Seasonal Affective Disorder is Real and Hard to Deal With

Some people have to do more to prepare for winter than others. As the seasons begin to change and October comes to a close, it’s time to pull out jackets, coats, and scarves. And for people who suffer from Seasonal Affective Disorder (SAD), it’s time to prepare for the months when the complex depressive illness is at its worst.


According to the Mayo Clinic, SAD is a specific type of depression that relates to changes in season. Because of this, SAD usually begins and ends around the same times every year. Most people with SAD see their symptoms begin in the fall and continue throughout the winter.


Clinicians don't know exactly what causes SAD, but factors could include to changes in circadian rhythm, low serotonin levels, and off-balance melatonin levels. Your biological clock can affect mood and drain energy, and can also trickle into more long-standing depression that lasts into the spring, or early summer.


The Mayo Clinic reports that women are more often diagnosed with SAD than men, but men may have more severe symptoms if they are diagnosed. Young people are also more likely to be affected, as well as those with a family history. In addition, people who live far north or south of the equator are more likely to experience SAD. This may be because of decreased exposure to sunlight.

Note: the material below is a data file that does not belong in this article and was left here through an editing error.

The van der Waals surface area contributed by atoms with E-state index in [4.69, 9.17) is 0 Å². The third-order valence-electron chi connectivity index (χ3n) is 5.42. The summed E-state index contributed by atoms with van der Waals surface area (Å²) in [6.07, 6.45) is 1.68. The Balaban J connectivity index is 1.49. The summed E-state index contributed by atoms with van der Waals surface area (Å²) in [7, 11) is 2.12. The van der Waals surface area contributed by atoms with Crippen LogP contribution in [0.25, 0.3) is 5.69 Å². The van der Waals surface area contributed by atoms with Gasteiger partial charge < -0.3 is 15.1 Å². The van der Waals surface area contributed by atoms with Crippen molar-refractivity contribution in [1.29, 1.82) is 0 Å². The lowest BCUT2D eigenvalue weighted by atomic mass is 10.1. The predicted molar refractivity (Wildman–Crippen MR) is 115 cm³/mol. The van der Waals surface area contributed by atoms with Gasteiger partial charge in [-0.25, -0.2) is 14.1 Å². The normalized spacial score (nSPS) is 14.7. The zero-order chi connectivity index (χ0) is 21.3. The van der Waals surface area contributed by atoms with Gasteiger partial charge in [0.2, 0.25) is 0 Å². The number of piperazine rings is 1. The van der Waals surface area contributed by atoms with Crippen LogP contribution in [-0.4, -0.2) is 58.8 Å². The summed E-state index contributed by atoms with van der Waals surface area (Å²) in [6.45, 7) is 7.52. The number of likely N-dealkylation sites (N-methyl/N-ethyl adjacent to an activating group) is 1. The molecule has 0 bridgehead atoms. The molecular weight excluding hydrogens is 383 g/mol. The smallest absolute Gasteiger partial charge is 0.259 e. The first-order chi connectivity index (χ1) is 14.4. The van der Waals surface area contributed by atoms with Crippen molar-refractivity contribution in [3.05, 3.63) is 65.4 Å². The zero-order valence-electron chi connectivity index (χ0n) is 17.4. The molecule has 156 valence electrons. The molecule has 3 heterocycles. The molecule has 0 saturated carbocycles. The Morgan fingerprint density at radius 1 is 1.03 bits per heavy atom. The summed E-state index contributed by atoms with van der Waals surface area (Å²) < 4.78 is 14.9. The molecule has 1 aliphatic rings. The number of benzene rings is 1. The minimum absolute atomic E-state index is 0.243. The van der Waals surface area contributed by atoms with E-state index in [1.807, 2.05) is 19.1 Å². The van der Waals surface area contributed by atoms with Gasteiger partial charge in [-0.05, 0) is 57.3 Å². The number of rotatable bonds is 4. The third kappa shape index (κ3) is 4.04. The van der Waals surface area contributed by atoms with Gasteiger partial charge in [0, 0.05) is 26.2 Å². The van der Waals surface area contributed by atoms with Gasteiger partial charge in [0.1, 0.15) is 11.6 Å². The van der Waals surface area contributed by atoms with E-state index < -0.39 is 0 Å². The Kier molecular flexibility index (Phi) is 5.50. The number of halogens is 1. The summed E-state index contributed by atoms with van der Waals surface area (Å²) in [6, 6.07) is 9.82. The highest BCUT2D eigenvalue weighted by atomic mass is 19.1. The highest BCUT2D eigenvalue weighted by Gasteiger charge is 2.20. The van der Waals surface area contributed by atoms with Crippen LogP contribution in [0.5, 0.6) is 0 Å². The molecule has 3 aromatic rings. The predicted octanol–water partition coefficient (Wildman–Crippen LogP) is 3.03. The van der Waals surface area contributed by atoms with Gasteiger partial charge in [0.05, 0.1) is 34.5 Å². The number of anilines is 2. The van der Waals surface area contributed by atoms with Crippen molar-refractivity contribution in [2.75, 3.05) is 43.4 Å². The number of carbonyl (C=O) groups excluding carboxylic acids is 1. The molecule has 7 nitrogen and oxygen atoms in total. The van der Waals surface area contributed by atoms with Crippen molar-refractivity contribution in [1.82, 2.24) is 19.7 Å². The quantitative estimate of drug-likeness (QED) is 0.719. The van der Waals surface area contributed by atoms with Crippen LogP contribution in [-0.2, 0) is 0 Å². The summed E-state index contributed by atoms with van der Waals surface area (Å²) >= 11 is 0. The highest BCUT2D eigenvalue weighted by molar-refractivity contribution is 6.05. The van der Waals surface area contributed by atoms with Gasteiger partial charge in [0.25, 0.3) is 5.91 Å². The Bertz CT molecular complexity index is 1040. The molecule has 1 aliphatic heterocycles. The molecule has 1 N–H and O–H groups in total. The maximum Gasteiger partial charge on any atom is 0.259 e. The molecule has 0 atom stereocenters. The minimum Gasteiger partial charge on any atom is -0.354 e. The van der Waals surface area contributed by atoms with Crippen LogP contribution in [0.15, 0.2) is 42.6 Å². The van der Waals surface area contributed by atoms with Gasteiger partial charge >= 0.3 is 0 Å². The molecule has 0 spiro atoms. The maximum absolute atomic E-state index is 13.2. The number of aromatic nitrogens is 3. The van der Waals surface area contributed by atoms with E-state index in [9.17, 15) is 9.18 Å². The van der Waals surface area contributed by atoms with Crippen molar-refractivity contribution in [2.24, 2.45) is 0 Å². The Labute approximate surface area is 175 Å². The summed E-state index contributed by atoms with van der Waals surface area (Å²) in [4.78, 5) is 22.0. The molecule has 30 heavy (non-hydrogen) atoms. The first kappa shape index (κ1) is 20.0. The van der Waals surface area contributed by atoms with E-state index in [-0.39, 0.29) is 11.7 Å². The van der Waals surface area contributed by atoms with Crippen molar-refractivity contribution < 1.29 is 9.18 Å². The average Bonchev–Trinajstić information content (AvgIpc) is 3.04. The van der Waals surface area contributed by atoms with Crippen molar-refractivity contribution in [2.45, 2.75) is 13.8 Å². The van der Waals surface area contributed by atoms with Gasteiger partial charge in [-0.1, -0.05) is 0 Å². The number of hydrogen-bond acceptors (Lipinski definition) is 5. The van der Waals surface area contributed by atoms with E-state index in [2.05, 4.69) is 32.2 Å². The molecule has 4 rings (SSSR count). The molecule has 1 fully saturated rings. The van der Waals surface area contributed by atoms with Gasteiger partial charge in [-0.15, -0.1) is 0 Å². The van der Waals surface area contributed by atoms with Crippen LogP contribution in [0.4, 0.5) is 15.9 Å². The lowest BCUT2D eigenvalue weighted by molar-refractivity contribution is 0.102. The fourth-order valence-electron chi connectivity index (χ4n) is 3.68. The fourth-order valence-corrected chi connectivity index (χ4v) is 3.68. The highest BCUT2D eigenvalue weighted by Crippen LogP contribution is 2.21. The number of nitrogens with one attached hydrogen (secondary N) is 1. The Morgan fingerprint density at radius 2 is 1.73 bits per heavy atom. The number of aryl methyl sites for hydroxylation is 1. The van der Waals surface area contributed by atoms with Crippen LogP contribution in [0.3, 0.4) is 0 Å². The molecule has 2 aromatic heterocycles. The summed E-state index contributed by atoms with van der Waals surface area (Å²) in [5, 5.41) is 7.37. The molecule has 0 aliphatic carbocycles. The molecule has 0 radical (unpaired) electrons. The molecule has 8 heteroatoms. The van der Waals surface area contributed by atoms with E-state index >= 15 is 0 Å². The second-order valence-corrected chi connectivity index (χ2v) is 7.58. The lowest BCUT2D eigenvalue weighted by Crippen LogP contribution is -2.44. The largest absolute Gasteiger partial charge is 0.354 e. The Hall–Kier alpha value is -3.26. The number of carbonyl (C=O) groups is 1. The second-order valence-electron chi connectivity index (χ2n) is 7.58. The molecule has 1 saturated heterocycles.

YouTube user LikeKristen also has some tips for how she copes with SAD.

“I’ve been really depressed actually, the last few weeks, I’ve been pushing myself, and trying to help myself, and using coping skills to get me better,” she states.


Sometimes called “winter depression,” the Cleveland Clinic reports that some symptoms of SAD include irritability, weight gain, trouble sleeping, heavy, “leaden” feeling in the limbs, as well as agitation and recklessness. The clinic also reports that about one half million of the U.S. population has SAD.



If you believe you have symptoms of SAD, do not diagnose yourself. Go to a medical professional who can help give you the resources you need to treat the issue. The Cleveland Clinic and Mayo Clinic suggest that light therapy may be an option for you if your doctor diagnoses you with SAD. Light therapy involves sitting or working near a light therapy box; the device emits a bright light similar to natural light. According to Mayo Clinic, "[l]ight therapy is thought to affect brain chemicals linked to mood, easing SAD symptoms."

If you need to search for a therapist near you, the American Psychological Association created a psychologist locator that can help identify professionals near you who can help you with treatment for SAD. To access the locator, click here.